One of the most controversial tattoos that I can think of is the swastika. It is a mark that is indelibly linked to Hitler and the Nazi movement, underscoring each and every atrocity committed under that regime. Many tattooists won’t tattoo the swastika on customers who ask for it, and today when we see someone with a swastika tattoo, it’s typically on an undesirable element of society, like neo-Nazi skinheads and/or racists of various stripes.
Yet the swastika has thousands of years of history behind it which doesn’t relate to Hitler or Nazism in the least. In fact, the next time that you’re in an Asian country, take a good hard look around you and more likely than not, you’ll come upon a swastika. It’s not exactly the same as the Nazi version – Hitler inversed the original swastika design in order to create his own symbol, but at any rate, the Buddhist swastika isn’t the swastika of evil and tyranny – as the Nazis have succeeded in making much of the world believe. Rather, the swastika began with the Bon religion centuries ago which eventually originated into Buddhism. For Buddhists, the swastika symbolises eternity, good fortune and represents the footprints and heart of Buddha.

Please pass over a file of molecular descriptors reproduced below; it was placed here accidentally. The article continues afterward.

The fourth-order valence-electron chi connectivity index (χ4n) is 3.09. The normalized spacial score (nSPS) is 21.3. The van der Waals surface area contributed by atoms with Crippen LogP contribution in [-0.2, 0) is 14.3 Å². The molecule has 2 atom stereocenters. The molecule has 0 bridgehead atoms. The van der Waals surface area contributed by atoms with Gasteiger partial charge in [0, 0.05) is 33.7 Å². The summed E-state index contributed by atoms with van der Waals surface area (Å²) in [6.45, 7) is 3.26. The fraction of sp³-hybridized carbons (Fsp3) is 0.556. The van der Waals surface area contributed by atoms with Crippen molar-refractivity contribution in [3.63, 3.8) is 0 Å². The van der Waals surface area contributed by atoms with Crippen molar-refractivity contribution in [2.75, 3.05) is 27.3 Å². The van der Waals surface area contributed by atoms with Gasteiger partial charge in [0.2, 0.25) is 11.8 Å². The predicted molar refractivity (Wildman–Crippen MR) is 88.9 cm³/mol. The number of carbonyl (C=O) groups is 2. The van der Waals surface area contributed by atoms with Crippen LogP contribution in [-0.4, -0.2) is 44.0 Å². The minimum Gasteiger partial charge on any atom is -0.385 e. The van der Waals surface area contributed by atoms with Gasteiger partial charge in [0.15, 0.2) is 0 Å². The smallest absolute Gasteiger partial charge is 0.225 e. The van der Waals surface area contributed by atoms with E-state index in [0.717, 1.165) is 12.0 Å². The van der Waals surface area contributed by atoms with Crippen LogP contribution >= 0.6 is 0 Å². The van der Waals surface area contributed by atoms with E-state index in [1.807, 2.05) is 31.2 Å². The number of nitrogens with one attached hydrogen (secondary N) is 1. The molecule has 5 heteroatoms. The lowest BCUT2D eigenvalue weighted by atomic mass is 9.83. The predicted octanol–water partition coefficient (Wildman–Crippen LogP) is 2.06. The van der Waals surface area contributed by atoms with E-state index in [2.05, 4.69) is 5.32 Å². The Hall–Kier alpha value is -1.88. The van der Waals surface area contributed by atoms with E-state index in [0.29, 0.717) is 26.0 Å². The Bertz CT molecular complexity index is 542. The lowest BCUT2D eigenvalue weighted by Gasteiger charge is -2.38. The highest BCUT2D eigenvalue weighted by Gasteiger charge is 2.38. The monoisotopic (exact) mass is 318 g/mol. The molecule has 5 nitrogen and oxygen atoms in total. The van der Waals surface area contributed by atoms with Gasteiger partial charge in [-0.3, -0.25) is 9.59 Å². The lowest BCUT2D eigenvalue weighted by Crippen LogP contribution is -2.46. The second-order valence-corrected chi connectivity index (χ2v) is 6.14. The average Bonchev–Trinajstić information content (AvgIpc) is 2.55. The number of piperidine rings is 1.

In this video, activist and journalist Heidiminx speaks with Palden Gyatso, a Tibetan monk who spent 33 years as a political prisoner in a Chinese prison. He speaks candidly about his two swastika tattoos, one of which was removed with a knife by his Chinese imprisoners for being “the symbol of Hitler’s regime”.
I’m not sure if there will ever be a time where the swastika loses its negative connotations, but education regarding the true meaning of this symbol can certainly help in banishing its ruinous image and hopefully one day replace it with the intended purity of the original Bon symbol.